Concentrations of MPs expressing ICAM-1 in our patients were declining in the treatment groups with a significant interaction with treatment. ICAM-1 is an activation marker, implicated in the atherosclerotic process [50] and is believed to correlate to atherosclerotic events [51,52,53]. Our results are in line with previous findings [21, 61] of decreasing levels of soluble ICAM-1 with vitamin D treatment in patients with CKD, believed to be a sign of a less pro-atherosclerotic endothelium.

We found an overall decline in the levels of cell-specific MP subtypes, however with sustained levels for the 2 μg treatment group. For CD62E+ EMPs there were sustained levels in both treatment groups with decreasing levels in placebo treated patients. This finding is especially interesting since we have previously shown, in these patients, that treatment maintained endothelial function measured by FMD [22]. In line with former interventional studies, decreasing levels of activation-induced EMPs may indicate less reactive potential in a chronically dysfunctional endothelium. Vitamin D treatment might then be protective against this ongoing process. However, these findings demand further research.

High levels of CD31+ 41 and CD144+ EMPs seem to correlate to endothelial dysfunction and to future risk of cardiovascular morbidity and mortality [38,39,40,41,42, 46,47,48,49]. It is however unknown how changes over time relate to risk and treatment. Previous results are difficult to directly relate to our findings since only one of these studies investigated CD62+ EMPs [46], and since we, in the present study, did not use healthy controls. However, we do have a well characterized population, with sustained endothelial function and decreasing levels of proinflammatory cytokines in the 2 μg treatment group. Our findings with reduced concentrations of ICAM-1 positive MPs and sustained EMP, PMP and LMP concentrations might, in the light of our previous findings, be interpreted as a protective effect of paricalcitol on the vasculature.

The main limitations of the present randomized double blind study is that it is of short duration and with a small number of participants, limiting the generalizability. Despite the randomized design, there were differences in age, and differences in absolute numbers of CV disease in the three groups. Since all outcome measures, as well as measures of kidney function and laboratory parameters, were well matched at baseline, we do not believe that these differences have affected the results. However, we do acknowledge this as a limitation since age and previous CV disease is of great importance in the development of vascular disease. Samples were frozen and thawed for the analyses, however the techniques used should be robust for this issue. MPs are still new as biomarkers and there are very few interventional studies performed, making the results more difficult to interpret. This is to our knowledge the first study reporting on changes in MP concentrations in a randomized interventional trial in CKD patients, and our findings needs further investigations.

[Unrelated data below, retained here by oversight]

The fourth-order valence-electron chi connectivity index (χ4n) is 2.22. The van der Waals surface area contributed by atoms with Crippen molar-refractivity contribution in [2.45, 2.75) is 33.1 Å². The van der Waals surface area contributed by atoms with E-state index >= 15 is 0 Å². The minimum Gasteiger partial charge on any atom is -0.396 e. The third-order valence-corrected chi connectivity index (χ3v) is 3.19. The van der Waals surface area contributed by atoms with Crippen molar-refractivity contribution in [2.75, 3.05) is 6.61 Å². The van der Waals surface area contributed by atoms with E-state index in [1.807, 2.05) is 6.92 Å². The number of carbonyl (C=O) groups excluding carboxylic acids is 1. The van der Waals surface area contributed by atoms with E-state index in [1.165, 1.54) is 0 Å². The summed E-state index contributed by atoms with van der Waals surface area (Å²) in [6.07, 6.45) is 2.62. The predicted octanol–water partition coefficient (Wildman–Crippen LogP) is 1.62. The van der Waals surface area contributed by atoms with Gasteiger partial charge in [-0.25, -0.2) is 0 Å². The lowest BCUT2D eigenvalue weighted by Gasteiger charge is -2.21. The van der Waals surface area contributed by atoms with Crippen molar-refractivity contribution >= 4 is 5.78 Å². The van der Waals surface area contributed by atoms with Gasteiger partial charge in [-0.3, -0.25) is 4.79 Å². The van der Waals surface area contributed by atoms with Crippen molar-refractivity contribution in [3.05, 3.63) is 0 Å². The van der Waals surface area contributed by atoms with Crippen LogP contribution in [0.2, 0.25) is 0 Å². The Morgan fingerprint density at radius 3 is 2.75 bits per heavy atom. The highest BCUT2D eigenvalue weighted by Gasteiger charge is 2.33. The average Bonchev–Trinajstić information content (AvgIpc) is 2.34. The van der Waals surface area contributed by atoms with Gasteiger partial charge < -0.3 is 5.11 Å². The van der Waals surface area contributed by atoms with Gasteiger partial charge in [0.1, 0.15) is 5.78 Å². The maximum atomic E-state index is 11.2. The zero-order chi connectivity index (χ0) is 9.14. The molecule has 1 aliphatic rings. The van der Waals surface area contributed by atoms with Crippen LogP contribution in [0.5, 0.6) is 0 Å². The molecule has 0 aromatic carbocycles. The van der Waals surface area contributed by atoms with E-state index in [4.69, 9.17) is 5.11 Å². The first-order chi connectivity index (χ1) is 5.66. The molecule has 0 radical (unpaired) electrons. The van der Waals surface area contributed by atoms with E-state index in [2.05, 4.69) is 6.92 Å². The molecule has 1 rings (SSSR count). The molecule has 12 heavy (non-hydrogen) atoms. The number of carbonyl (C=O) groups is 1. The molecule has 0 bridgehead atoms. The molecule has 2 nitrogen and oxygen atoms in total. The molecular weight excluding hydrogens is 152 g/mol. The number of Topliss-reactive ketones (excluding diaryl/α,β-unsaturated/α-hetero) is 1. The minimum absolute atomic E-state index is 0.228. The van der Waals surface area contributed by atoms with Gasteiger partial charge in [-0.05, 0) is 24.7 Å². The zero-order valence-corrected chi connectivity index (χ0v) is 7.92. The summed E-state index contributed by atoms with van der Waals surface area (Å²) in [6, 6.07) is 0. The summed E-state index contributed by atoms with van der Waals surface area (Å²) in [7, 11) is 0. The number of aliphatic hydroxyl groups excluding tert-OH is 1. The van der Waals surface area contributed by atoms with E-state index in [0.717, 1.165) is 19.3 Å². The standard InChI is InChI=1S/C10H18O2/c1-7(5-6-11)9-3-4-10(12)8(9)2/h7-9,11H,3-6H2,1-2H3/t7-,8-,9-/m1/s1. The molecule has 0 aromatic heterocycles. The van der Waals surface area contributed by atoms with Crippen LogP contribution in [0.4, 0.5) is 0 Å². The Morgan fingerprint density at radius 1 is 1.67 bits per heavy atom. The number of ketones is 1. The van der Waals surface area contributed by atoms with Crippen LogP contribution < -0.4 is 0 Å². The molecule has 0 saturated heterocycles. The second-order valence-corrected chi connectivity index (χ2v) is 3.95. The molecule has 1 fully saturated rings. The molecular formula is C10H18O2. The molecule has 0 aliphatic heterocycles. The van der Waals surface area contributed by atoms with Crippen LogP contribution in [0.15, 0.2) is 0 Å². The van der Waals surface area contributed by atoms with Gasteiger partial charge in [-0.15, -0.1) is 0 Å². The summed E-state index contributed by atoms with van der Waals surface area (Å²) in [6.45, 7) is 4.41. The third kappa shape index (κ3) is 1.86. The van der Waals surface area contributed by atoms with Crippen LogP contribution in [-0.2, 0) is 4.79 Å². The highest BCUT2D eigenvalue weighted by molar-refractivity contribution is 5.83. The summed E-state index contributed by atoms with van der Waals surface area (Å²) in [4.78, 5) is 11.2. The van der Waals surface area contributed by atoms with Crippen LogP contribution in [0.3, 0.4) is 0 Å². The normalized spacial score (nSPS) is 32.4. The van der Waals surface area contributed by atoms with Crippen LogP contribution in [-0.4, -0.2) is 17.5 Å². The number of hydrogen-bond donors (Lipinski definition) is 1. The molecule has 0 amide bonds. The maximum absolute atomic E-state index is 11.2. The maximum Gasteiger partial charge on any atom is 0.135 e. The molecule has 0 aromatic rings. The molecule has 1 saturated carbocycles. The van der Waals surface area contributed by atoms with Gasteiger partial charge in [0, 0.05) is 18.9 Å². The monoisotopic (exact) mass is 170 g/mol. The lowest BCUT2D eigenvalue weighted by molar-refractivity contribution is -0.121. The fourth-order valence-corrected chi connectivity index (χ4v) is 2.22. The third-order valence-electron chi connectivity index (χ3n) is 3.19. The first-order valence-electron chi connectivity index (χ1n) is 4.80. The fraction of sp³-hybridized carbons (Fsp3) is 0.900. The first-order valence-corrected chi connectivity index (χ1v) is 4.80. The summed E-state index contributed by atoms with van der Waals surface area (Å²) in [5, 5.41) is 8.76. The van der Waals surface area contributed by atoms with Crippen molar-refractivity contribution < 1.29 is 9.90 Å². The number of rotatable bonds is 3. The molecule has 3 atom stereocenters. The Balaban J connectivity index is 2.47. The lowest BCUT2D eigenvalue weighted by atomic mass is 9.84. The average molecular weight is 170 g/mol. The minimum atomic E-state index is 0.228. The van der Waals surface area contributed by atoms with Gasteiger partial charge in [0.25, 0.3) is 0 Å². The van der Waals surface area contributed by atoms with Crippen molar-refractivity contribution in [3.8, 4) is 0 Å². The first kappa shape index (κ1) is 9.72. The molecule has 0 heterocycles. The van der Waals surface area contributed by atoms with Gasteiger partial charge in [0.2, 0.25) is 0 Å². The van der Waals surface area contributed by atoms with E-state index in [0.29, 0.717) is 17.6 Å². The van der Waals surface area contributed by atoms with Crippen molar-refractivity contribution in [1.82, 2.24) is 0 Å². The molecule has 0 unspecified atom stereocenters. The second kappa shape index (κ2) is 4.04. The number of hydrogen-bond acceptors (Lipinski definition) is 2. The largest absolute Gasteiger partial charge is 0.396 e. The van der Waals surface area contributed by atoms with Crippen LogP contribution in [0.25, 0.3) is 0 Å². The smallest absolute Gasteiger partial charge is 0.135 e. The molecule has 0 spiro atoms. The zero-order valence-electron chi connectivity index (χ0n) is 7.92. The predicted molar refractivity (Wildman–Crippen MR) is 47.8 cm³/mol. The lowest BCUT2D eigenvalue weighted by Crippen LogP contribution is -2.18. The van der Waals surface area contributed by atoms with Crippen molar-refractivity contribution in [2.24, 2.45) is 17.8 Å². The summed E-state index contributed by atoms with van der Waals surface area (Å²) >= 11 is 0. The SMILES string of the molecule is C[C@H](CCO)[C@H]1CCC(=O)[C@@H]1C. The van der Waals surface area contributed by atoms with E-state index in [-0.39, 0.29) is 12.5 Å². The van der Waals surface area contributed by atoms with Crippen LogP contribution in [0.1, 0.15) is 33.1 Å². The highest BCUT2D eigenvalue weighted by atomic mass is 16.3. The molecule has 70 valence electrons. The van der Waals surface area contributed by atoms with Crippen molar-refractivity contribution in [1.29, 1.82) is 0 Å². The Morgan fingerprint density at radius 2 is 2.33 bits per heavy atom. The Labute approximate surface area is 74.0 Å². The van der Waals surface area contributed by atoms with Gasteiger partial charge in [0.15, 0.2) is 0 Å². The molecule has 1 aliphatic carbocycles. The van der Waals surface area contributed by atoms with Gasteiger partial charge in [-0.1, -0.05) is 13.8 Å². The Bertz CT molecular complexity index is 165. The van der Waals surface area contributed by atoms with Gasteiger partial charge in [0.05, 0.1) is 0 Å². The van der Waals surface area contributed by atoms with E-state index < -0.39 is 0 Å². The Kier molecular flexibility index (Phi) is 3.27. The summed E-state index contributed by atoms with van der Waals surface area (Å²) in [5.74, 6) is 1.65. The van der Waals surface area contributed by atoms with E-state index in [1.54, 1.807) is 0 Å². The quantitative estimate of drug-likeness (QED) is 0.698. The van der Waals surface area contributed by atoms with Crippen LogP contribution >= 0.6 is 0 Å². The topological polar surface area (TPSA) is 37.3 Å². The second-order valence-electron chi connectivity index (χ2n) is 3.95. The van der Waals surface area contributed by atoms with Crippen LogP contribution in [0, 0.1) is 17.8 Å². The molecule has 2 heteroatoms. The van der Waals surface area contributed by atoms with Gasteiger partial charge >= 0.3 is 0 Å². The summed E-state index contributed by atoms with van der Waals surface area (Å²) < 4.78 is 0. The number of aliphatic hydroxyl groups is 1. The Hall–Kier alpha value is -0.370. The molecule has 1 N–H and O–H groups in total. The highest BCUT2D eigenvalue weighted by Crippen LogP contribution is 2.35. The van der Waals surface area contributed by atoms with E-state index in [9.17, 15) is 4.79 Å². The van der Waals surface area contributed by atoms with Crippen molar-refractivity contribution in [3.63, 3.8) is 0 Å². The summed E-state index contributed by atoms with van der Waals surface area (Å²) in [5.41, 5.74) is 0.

In this study we show that active vitamin D treatment with paricalcitol in CKD patients reduce concentrations of ICAM-1 positive MPs, indicating a less pro-atherosclerotic endothelium. The previously reported maintained endothelial function measured by FMD in the 2 μg treatment group, was associated with maintained concentrations of cell-activation induced EMPs, PMPs and LMPs, which might be interpreted as markers of an endothelium with preserved reactive potential.

Availability of data and materials

Blinded data is available at request from KL or JS.



Chronic kidney disease


Cardiovascular disease


estimated glomerular filtration rate


Flow mediated vasodilatation




Intercellular adhesion molecule 1


Modification of Diet in Renal Disease




Platelet poor plasma




Parathyroid hormone


Pulse wave velocity


Vascular cell adhesion molecule 1


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We thank Katherina Aguilera Gatica for her valuable assistance with the laboratory analyses.


Abbvie (former Abbott) supported the study with an institutional grant and provided the study drug.

Author information




KL worked on the study design, screened and included all patients, and was the coordinator during the study. KL did the statistical work, wrote the manuscript and gave approval of final version to be published. JM worked on the study design, took part in discussions during the analysis of data, revised the manuscript and gave approval of final version to be published. FM participated in the planning of the study design, participated and guided in the analysis of data, did the laboratory work, revised the manuscript and gave approval of final version to be published. SJ guided in the planning of study design, took part in discussions during the analysis of data, revised the manuscript and gave approval of final version to be published. GJ guided in the planning of study design, took part in discussions during the analysis of data, revised the manuscript and gave approval of final version to be published. JS participated in the planning of the study design, participated and guided in the analysis of data, revised the manuscript and gave approval of final version to be published. All authors ensure that the ICMJE guidelines are fulfilled. All authors approved the final manuscript to be published.

Corresponding author

Correspondence to Kristina Lundwall.

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Ethics approval and consent to participate

All patients provided written informed consent and the study protocol was approved by the regional Ethics Committee of Stockholm, Sweden. The trial was registered on (SOLID study; NCT01204528).

Consent for publication

Not applicable.

Competing interests

Abbott (now AbbVie) provided drugs and supported the study by an institutional grant. The study was investigator initiated and AbbVie has not participated in the design of the study or in practical parts, analysis, or manuscript writing. JS and KL take full responsibility for the accuracy of data and for data interpretation.

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Lundwall, K., Mörtberg, J., Mobarrez, F. et al. Changes in microparticle profiles by vitamin D receptor activation in chronic kidney disease – a randomized trial. BMC Nephrol 20, 290 (2019).

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  • Microparticles
  • ICAM-1
  • Endothelial function
  • Vitamin D
  • Chronic kidney disease